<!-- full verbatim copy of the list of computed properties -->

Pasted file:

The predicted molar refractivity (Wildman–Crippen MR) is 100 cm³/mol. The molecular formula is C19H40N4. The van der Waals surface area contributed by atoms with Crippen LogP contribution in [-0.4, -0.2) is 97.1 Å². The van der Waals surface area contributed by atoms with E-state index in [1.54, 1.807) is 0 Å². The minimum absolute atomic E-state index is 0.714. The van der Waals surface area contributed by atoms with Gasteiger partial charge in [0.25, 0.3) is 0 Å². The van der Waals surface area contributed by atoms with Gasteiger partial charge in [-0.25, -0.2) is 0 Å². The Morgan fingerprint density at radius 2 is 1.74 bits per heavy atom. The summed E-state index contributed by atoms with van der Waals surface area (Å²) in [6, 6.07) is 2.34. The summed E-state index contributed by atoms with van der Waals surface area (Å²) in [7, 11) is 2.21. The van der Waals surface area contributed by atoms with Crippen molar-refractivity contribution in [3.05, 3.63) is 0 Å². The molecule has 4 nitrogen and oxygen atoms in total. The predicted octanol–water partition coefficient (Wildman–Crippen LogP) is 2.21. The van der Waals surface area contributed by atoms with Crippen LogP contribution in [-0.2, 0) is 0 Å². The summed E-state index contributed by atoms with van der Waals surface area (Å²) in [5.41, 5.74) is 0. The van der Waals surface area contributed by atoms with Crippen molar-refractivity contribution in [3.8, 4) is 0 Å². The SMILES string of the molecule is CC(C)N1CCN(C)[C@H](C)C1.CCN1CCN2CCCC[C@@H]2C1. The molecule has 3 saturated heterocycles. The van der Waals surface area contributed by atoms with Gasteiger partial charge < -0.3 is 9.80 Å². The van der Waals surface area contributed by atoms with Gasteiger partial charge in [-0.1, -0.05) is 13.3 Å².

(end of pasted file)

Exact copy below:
The predicted molar refractivity (Wildman–Crippen MR) is 100 cm³/mol. The molecular formula is C19H40N4. The van der Waals surface area contributed by atoms with Crippen LogP contribution in [-0.4, -0.2) is 97.1 Å². The van der Waals surface area contributed by atoms with E-state index in [1.54, 1.807) is 0 Å². The minimum absolute atomic E-state index is 0.714. The van der Waals surface area contributed by atoms with Gasteiger partial charge in [0.25, 0.3) is 0 Å². The van der Waals surface area contributed by atoms with Gasteiger partial charge in [-0.25, -0.2) is 0 Å². The Morgan fingerprint density at radius 2 is 1.74 bits per heavy atom. The summed E-state index contributed by atoms with van der Waals surface area (Å²) in [6, 6.07) is 2.34. The summed E-state index contributed by atoms with van der Waals surface area (Å²) in [7, 11) is 2.21. The van der Waals surface area contributed by atoms with Crippen molar-refractivity contribution in [3.05, 3.63) is 0 Å². The molecule has 4 nitrogen and oxygen atoms in total. The predicted octanol–water partition coefficient (Wildman–Crippen LogP) is 2.21. The van der Waals surface area contributed by atoms with Crippen LogP contribution in [-0.2, 0) is 0 Å². The summed E-state index contributed by atoms with van der Waals surface area (Å²) in [5.41, 5.74) is 0. The van der Waals surface area contributed by atoms with Crippen molar-refractivity contribution in [3.8, 4) is 0 Å². The SMILES string of the molecule is CC(C)N1CCN(C)[C@H](C)C1.CCN1CCN2CCCC[C@@H]2C1. The molecule has 3 saturated heterocycles. The van der Waals surface area contributed by atoms with Gasteiger partial charge < -0.3 is 9.80 Å². The van der Waals surface area contributed by atoms with Gasteiger partial charge in [-0.1, -0.05) is 13.3 Å².